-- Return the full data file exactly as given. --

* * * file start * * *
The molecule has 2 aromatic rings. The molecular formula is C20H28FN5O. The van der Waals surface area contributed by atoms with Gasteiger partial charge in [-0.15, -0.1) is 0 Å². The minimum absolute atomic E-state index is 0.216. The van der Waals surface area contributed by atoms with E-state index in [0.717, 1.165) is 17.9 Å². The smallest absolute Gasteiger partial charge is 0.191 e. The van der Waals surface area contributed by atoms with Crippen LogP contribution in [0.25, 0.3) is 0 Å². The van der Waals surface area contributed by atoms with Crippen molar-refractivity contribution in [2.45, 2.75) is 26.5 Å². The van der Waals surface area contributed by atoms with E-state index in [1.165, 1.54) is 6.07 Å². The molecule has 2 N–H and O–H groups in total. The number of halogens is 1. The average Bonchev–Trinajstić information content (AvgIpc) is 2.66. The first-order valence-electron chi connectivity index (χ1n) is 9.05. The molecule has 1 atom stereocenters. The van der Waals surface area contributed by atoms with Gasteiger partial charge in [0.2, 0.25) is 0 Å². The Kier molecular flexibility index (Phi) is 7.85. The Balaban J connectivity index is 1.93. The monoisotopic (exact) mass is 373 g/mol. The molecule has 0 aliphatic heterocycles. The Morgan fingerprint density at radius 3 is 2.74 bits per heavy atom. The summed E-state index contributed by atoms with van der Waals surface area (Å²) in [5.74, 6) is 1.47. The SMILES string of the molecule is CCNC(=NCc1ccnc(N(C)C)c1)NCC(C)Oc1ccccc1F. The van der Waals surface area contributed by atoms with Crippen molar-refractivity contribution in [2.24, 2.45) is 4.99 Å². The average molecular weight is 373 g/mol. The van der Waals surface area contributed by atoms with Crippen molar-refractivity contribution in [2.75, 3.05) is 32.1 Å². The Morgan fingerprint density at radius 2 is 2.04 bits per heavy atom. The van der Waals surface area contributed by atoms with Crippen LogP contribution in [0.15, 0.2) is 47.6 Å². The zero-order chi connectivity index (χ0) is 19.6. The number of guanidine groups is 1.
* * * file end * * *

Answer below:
The molecule has 2 aromatic rings. The molecular formula is C20H28FN5O. The van der Waals surface area contributed by atoms with Gasteiger partial charge in [-0.15, -0.1) is 0 Å². The minimum absolute atomic E-state index is 0.216. The van der Waals surface area contributed by atoms with E-state index in [0.717, 1.165) is 17.9 Å². The smallest absolute Gasteiger partial charge is 0.191 e. The van der Waals surface area contributed by atoms with Crippen LogP contribution in [0.25, 0.3) is 0 Å². The van der Waals surface area contributed by atoms with Crippen molar-refractivity contribution in [2.45, 2.75) is 26.5 Å². The van der Waals surface area contributed by atoms with E-state index in [1.165, 1.54) is 6.07 Å². The molecule has 2 N–H and O–H groups in total. The number of halogens is 1. The average Bonchev–Trinajstić information content (AvgIpc) is 2.66. The first-order valence-electron chi connectivity index (χ1n) is 9.05. The molecule has 1 atom stereocenters. The van der Waals surface area contributed by atoms with Gasteiger partial charge in [0.2, 0.25) is 0 Å². The Kier molecular flexibility index (Phi) is 7.85. The Balaban J connectivity index is 1.93. The monoisotopic (exact) mass is 373 g/mol. The molecule has 0 aliphatic heterocycles. The Morgan fingerprint density at radius 3 is 2.74 bits per heavy atom. The summed E-state index contributed by atoms with van der Waals surface area (Å²) in [5.74, 6) is 1.47. The SMILES string of the molecule is CCNC(=NCc1ccnc(N(C)C)c1)NCC(C)Oc1ccccc1F. The van der Waals surface area contributed by atoms with Crippen molar-refractivity contribution in [2.24, 2.45) is 4.99 Å². The average molecular weight is 373 g/mol. The van der Waals surface area contributed by atoms with Crippen molar-refractivity contribution in [2.75, 3.05) is 32.1 Å². The Morgan fingerprint density at radius 2 is 2.04 bits per heavy atom. The van der Waals surface area contributed by atoms with Crippen LogP contribution in [0.15, 0.2) is 47.6 Å². The zero-order chi connectivity index (χ0) is 19.6. The number of guanidine groups is 1.